Multiple states have recently passed laws regulating Qualified Intermediaries, and we've now made the text of these bills available for download.
Below is the Federation of Exchange Accommodators statement on the California bill's passage:
CALIFORNIA QI BILL ENACTED INTO LAW
October 2, 2008
The Governor of California signed SB 1007 into law and a copy of the new law is attached. We believe that this represents a victory for the FEA and the QI industry. Many FEA members worked hard to get the law into a form that would accomplish the goal of providing consumer protection to exchangers without unduly burdening the QI industry.
The provisions of the new law will be effective for all exchanges after January 1, 2009. Therefore, you should review the requirements to be sure that your company is in compliance if you do business in California.
What does the law provide? The California law does not provide for registration or licensing, but does provide for insurance and investment standards for exchange facilitators. The major provisions of California bill are as follows:
1. Application. The law applies to all exchange facilitators considered to be "doing business in California". "Doing business" means the relinquished property in the exchange is located in California, or the EAT holds title to property in California. It also applies to someone who maintains an office in California or advertises in California provided the relinquished property is in California.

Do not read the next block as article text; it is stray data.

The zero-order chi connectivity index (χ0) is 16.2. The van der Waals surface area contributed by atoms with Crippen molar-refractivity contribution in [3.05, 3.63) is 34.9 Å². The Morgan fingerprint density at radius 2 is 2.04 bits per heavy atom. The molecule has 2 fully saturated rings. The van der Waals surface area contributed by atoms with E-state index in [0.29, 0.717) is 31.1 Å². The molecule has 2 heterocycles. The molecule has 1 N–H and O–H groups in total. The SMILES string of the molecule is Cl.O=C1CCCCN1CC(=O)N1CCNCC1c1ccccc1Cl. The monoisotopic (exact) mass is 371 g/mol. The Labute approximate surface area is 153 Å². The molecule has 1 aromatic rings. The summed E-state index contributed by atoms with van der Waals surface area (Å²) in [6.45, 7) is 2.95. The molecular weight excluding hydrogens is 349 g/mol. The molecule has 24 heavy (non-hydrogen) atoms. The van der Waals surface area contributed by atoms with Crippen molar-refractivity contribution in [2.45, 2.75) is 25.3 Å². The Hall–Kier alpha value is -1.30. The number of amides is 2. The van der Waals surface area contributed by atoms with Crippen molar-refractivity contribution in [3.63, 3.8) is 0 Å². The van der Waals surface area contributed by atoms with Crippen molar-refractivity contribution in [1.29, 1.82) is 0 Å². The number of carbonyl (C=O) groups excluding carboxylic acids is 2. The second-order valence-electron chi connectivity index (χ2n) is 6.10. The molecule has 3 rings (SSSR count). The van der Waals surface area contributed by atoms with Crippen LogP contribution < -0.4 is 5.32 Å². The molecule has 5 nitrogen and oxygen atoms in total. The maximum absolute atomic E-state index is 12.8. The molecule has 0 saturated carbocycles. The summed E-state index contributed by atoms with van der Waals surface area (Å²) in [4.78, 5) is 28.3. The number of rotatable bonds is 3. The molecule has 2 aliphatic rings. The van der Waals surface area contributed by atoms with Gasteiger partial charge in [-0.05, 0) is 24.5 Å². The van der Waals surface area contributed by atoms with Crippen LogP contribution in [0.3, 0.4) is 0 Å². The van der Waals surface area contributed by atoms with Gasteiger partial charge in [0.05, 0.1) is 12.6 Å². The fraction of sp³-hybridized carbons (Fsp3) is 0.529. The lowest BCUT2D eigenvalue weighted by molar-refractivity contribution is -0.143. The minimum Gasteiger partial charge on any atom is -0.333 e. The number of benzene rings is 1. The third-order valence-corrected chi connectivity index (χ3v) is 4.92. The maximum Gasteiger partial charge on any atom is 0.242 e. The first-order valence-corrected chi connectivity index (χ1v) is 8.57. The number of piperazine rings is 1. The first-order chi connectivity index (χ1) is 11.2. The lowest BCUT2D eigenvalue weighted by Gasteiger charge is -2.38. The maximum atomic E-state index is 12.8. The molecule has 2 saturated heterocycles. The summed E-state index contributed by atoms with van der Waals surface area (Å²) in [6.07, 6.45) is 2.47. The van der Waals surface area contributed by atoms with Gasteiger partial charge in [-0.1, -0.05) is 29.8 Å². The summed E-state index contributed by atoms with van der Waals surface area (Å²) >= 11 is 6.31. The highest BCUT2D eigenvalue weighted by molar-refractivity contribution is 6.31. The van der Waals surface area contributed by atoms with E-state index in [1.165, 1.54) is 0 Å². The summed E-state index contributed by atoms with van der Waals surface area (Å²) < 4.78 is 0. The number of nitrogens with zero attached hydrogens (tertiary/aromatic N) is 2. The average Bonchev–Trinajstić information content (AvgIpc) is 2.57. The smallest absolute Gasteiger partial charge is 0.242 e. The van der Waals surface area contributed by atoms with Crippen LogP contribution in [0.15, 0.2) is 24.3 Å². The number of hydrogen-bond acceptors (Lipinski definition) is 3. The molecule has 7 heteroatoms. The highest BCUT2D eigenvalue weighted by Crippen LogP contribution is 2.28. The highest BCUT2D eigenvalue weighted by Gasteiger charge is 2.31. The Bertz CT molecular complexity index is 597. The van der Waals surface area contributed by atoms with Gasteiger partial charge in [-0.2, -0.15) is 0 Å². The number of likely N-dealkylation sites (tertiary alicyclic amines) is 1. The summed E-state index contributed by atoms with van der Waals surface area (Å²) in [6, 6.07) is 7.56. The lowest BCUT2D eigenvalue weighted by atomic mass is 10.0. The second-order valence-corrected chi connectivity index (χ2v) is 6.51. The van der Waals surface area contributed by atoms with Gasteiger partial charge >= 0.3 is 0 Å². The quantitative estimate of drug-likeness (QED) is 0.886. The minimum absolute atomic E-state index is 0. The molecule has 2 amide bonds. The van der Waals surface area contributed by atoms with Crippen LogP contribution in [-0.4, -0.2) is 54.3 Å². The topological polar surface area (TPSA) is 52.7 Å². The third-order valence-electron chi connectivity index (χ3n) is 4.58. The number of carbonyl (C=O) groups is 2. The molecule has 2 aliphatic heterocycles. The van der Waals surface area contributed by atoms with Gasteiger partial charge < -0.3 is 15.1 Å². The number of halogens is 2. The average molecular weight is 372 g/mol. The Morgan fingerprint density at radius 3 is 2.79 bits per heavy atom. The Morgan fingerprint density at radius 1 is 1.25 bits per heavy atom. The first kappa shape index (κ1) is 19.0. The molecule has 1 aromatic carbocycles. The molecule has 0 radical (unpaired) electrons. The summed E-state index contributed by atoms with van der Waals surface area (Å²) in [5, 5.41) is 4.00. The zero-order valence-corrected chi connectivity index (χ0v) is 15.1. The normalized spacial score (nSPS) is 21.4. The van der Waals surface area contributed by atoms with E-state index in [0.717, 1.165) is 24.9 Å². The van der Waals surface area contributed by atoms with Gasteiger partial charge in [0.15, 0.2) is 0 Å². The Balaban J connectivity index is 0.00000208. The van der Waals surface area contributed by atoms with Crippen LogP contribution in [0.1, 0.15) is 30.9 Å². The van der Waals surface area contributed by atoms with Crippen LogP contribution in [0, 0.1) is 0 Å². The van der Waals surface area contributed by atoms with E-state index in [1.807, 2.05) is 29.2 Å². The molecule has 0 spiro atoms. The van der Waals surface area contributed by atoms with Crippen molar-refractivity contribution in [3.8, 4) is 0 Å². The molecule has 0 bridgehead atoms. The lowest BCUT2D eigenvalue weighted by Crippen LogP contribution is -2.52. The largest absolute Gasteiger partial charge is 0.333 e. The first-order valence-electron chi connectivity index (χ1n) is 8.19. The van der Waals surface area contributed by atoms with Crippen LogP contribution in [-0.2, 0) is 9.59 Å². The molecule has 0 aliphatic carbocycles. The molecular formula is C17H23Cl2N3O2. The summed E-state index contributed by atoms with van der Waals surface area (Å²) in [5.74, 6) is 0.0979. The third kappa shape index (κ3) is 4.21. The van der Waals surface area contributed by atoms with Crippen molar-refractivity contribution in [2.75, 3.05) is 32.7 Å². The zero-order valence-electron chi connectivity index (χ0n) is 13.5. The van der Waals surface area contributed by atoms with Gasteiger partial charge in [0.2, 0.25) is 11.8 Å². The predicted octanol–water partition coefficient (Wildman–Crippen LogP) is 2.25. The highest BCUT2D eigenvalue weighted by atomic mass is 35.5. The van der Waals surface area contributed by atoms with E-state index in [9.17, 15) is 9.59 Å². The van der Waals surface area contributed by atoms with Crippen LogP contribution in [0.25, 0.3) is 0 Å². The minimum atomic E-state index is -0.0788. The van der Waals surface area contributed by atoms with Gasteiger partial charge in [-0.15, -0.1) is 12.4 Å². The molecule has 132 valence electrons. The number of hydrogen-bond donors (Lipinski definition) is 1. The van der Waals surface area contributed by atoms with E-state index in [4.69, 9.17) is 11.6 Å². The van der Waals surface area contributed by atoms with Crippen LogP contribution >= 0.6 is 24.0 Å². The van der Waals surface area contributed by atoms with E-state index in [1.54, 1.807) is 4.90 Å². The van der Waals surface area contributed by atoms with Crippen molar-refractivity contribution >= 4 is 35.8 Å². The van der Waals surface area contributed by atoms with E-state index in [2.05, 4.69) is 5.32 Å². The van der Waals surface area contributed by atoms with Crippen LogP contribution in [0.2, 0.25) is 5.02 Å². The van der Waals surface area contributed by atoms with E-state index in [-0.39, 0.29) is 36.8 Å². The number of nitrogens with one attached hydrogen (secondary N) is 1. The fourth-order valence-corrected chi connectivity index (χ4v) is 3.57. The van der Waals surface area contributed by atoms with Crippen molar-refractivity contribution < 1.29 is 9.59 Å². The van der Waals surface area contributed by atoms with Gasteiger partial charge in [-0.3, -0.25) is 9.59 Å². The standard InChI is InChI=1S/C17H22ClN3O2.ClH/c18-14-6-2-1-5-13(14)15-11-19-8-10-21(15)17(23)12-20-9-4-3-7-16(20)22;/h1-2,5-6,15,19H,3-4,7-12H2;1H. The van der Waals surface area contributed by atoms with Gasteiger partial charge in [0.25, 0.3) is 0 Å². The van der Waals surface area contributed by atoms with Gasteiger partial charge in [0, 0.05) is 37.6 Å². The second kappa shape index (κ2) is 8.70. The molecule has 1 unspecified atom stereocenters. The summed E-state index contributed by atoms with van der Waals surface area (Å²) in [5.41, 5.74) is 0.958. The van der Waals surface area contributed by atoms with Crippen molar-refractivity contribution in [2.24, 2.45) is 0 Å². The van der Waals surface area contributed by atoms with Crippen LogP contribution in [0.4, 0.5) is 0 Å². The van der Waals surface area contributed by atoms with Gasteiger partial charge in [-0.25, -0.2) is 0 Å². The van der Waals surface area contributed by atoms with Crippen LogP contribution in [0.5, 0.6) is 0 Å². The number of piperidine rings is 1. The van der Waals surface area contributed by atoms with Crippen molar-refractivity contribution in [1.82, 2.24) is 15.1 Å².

2. Insurance, Bonding and/or Security Requirements. Exchange facilitators must:
(A) (1) maintain a fidelity bond of at least $1,000,000, OR (2) deposit cash, securities or a letter of credit for at least $1,000,000, OR (3) use a qualified escrow or trust; AND
(B) (1) maintain errors and omissions insurance of at least $250,000, OR (2) deposit cash, securities or a letter of credit letter in that amount.
3. Investment Standards. Exchange facilitators must act as a custodian of the exchange funds and meet the "prudent investor" standard in the investment of funds, and satisfy investment goals of liquidity and preservation of principal. The exchange facilitator cannot comingle exchange funds with operating accounts, or loan or transfer funds to an affiliate (other than to an affiliate financial institution or to an exchange accommodation titleholder pursuant to the exchange contract).
4. Prohibited Acts. Exchange facilitators must not engage in various bad acts, such as material misrepresentations, false advertising, failure to account for moneys or property, failure to return exchange funds to clients, fraud, criminal conduct, etc.
5. Notification of Change of Ownership. Exchange facilitators must notify clients in writing within 10 days after a change in ownership (more than a 50% change).